Henry: I kept my mind on flying the plane on a course for Winter Haven. I started calling, "Mayday!" over and over and kept praying for Kris to revive. We made it to the airport, but we still hadn't heard from anybody. I started circling. Becky was hollering that I was going too steep, so I made wider circles. Then I noticed that the fuel was low in the tank we were on. I tried switching to the full tank, but the engine would sputter, and I'd put it back to the nearly empty tank. Finally, somebody gets on the frequency and says, "Are you the Mayday?" "Yes, my pilot passed out," I said. "We're over the Winter Haven airport." Then another pilot came on and said, "We're close by. We'll be over to help."
Becky: Being a backseat driver, I'm trying to tell him what to do: Keep your eyes up, tip the plane back, you're leaning too much. I saw we were just a few miles from home. But we still had to land. Then those other pilots showed up, like angels in the sky.
McCullough: When I saw him, he looked like a little speck coming across Lake Alfred. As we got closer, the plane was a lot bigger, more powerful and complicated than I was expecting. "You got a red top?" I said. Then I realized that it was Kris Pearce's plane, and I actually had a little time in it. Once we got Henry switched to the full tank, he was very calm, very collected.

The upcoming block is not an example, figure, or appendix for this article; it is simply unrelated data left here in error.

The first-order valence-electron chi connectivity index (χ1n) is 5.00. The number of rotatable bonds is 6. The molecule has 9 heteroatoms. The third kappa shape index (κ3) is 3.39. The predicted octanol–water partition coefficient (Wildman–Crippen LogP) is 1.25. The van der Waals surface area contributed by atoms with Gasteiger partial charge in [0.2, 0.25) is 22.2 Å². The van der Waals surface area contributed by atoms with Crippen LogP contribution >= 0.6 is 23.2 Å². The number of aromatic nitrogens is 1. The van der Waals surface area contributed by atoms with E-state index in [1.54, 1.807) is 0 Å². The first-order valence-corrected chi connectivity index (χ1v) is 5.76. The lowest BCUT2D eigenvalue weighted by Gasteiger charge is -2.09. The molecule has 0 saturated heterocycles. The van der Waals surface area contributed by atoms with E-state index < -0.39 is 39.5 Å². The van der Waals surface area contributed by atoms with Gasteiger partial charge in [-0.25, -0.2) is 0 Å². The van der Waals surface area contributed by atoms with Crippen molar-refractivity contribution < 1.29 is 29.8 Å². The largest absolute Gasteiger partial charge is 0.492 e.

We flew down closer and got him lined up on a real good glide path to the runway. You can get anybody over the numbers on the ground, but it's that last five feet that's tricky. I asked him to fly around the airport a bit to get more used to the aircraft. After about five minutes, I said, "How much time have you got in an airplane?" He answered, "I hate to say it, but none."
Henry: I took it down to 500 feet, but I didn't feel comfortable yet, so we climbed up again—to around 800—and went around again.
McCullough: I told him it was perfectly fine to try again. He made his turn and came back around to line up with the runway, just like a pro. I told him to add a little power back in, and, real important, I needed him to keep the nose up or at least level to the ground. I got him down to 500 feet, and told him to throttle down a little, then pull the flaps up.
Becky: I had the kids put pillows on their laps—they were their favorite pillows from home, one in the shape of a baseball player, the other a Winnie-the-Pooh—and their arms over their heads, like on TV. Henry was staying calm, and that gave me confidence, but when I heard the other pilot warning him not to drop the nose, my stomach tightened. I looked at Jeremiah and saw the tears running down his face. "It's going to be all right," I said. "Duck your head and pray."
Henry: I just wanted to get Kris on the ground. That was my biggest concern. We were all right, and I knew Kris wasn't. I had the flaps—or whatever they're called—up, and I idled the speed down. After that, it happened real quick.
Becky: We bumped twice on the ground and veered a few feet into the grass. "Wow, this is a pretty smooth landing," I thought. Then it all hit me. When I got out, I started shaking so, and my legs about folded underneath me. We were all crying.
Henry: The emergency workers were at the door, and I was telling them to help Kris. I was hoping he was still breathing. Outside, we huddled together and said a quick prayer. I don't feel like a hero, I just feel blessed.